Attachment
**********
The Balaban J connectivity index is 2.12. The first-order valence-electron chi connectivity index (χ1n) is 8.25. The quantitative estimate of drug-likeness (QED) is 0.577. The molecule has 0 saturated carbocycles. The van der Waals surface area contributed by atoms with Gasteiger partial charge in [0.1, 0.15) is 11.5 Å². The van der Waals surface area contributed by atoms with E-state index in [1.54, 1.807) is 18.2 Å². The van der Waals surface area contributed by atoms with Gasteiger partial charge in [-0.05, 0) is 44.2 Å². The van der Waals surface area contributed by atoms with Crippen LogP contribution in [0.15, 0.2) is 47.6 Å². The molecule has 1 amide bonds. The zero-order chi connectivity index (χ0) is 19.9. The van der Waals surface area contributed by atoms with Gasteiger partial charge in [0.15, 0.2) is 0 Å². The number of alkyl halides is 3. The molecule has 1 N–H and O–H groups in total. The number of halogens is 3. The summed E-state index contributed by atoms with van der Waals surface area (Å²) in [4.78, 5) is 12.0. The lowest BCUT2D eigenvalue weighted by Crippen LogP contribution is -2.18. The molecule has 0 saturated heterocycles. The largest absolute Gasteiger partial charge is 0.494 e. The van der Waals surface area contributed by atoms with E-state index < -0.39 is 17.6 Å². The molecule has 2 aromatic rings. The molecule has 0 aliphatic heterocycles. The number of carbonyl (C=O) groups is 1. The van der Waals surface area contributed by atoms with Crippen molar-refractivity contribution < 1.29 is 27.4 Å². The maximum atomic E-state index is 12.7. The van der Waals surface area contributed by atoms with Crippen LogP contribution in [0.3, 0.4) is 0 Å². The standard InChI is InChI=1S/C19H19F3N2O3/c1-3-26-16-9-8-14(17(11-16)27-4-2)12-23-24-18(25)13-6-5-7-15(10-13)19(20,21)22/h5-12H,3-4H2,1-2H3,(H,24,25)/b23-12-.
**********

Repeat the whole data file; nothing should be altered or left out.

The Balaban J connectivity index is 2.12. The first-order valence-electron chi connectivity index (χ1n) is 8.25. The quantitative estimate of drug-likeness (QED) is 0.577. The molecule has 0 saturated carbocycles. The van der Waals surface area contributed by atoms with Gasteiger partial charge in [0.1, 0.15) is 11.5 Å². The van der Waals surface area contributed by atoms with E-state index in [1.54, 1.807) is 18.2 Å². The van der Waals surface area contributed by atoms with Gasteiger partial charge in [-0.05, 0) is 44.2 Å². The van der Waals surface area contributed by atoms with Crippen LogP contribution in [0.15, 0.2) is 47.6 Å². The molecule has 1 amide bonds. The zero-order chi connectivity index (χ0) is 19.9. The van der Waals surface area contributed by atoms with Gasteiger partial charge in [0.15, 0.2) is 0 Å². The number of alkyl halides is 3. The molecule has 1 N–H and O–H groups in total. The number of halogens is 3. The summed E-state index contributed by atoms with van der Waals surface area (Å²) in [4.78, 5) is 12.0. The lowest BCUT2D eigenvalue weighted by Crippen LogP contribution is -2.18. The molecule has 0 saturated heterocycles. The largest absolute Gasteiger partial charge is 0.494 e. The van der Waals surface area contributed by atoms with E-state index < -0.39 is 17.6 Å². The molecule has 2 aromatic rings. The molecule has 0 aliphatic heterocycles. The number of carbonyl (C=O) groups is 1. The van der Waals surface area contributed by atoms with Crippen molar-refractivity contribution < 1.29 is 27.4 Å². The maximum atomic E-state index is 12.7. The van der Waals surface area contributed by atoms with Crippen LogP contribution in [0.3, 0.4) is 0 Å². The standard InChI is InChI=1S/C19H19F3N2O3/c1-3-26-16-9-8-14(17(11-16)27-4-2)12-23-24-18(25)13-6-5-7-15(10-13)19(20,21)22/h5-12H,3-4H2,1-2H3,(H,24,25)/b23-12-.